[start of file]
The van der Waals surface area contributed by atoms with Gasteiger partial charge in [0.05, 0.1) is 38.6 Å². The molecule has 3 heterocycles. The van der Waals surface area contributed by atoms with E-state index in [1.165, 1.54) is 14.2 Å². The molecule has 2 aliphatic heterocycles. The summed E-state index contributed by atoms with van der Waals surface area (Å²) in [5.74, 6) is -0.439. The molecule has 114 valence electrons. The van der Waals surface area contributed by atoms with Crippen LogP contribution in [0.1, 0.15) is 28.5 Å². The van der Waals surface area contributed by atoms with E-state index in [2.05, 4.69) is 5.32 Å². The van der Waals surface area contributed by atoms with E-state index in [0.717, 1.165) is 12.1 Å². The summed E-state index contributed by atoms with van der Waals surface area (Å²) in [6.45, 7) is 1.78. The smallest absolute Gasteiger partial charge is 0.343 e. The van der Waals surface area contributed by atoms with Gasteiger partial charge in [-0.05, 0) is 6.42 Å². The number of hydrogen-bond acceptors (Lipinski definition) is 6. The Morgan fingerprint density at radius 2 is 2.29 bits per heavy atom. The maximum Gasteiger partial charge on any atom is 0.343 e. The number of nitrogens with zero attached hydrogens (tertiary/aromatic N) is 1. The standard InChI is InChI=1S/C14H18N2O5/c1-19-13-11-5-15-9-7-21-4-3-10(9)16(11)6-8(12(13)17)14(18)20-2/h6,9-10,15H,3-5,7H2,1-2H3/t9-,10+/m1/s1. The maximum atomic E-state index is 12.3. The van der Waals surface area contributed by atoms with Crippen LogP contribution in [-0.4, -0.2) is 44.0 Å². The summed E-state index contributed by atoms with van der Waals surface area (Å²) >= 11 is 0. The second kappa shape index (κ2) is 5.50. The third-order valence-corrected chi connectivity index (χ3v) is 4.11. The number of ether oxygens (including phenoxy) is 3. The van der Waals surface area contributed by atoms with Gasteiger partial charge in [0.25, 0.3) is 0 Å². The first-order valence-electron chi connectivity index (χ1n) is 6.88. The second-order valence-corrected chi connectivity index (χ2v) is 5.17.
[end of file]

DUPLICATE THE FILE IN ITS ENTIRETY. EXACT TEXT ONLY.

The van der Waals surface area contributed by atoms with Gasteiger partial charge in [0.05, 0.1) is 38.6 Å². The molecule has 3 heterocycles. The van der Waals surface area contributed by atoms with E-state index in [1.165, 1.54) is 14.2 Å². The molecule has 2 aliphatic heterocycles. The summed E-state index contributed by atoms with van der Waals surface area (Å²) in [5.74, 6) is -0.439. The molecule has 114 valence electrons. The van der Waals surface area contributed by atoms with Crippen LogP contribution in [0.1, 0.15) is 28.5 Å². The van der Waals surface area contributed by atoms with E-state index in [2.05, 4.69) is 5.32 Å². The van der Waals surface area contributed by atoms with E-state index in [0.717, 1.165) is 12.1 Å². The summed E-state index contributed by atoms with van der Waals surface area (Å²) in [6.45, 7) is 1.78. The smallest absolute Gasteiger partial charge is 0.343 e. The van der Waals surface area contributed by atoms with Gasteiger partial charge in [-0.05, 0) is 6.42 Å². The number of hydrogen-bond acceptors (Lipinski definition) is 6. The Morgan fingerprint density at radius 2 is 2.29 bits per heavy atom. The maximum Gasteiger partial charge on any atom is 0.343 e. The number of nitrogens with zero attached hydrogens (tertiary/aromatic N) is 1. The standard InChI is InChI=1S/C14H18N2O5/c1-19-13-11-5-15-9-7-21-4-3-10(9)16(11)6-8(12(13)17)14(18)20-2/h6,9-10,15H,3-5,7H2,1-2H3/t9-,10+/m1/s1. The maximum atomic E-state index is 12.3. The van der Waals surface area contributed by atoms with Crippen LogP contribution in [-0.4, -0.2) is 44.0 Å². The summed E-state index contributed by atoms with van der Waals surface area (Å²) >= 11 is 0. The second kappa shape index (κ2) is 5.50. The third-order valence-corrected chi connectivity index (χ3v) is 4.11. The number of ether oxygens (including phenoxy) is 3. The van der Waals surface area contributed by atoms with Gasteiger partial charge in [0.25, 0.3) is 0 Å². The first-order valence-electron chi connectivity index (χ1n) is 6.88. The second-order valence-corrected chi connectivity index (χ2v) is 5.17.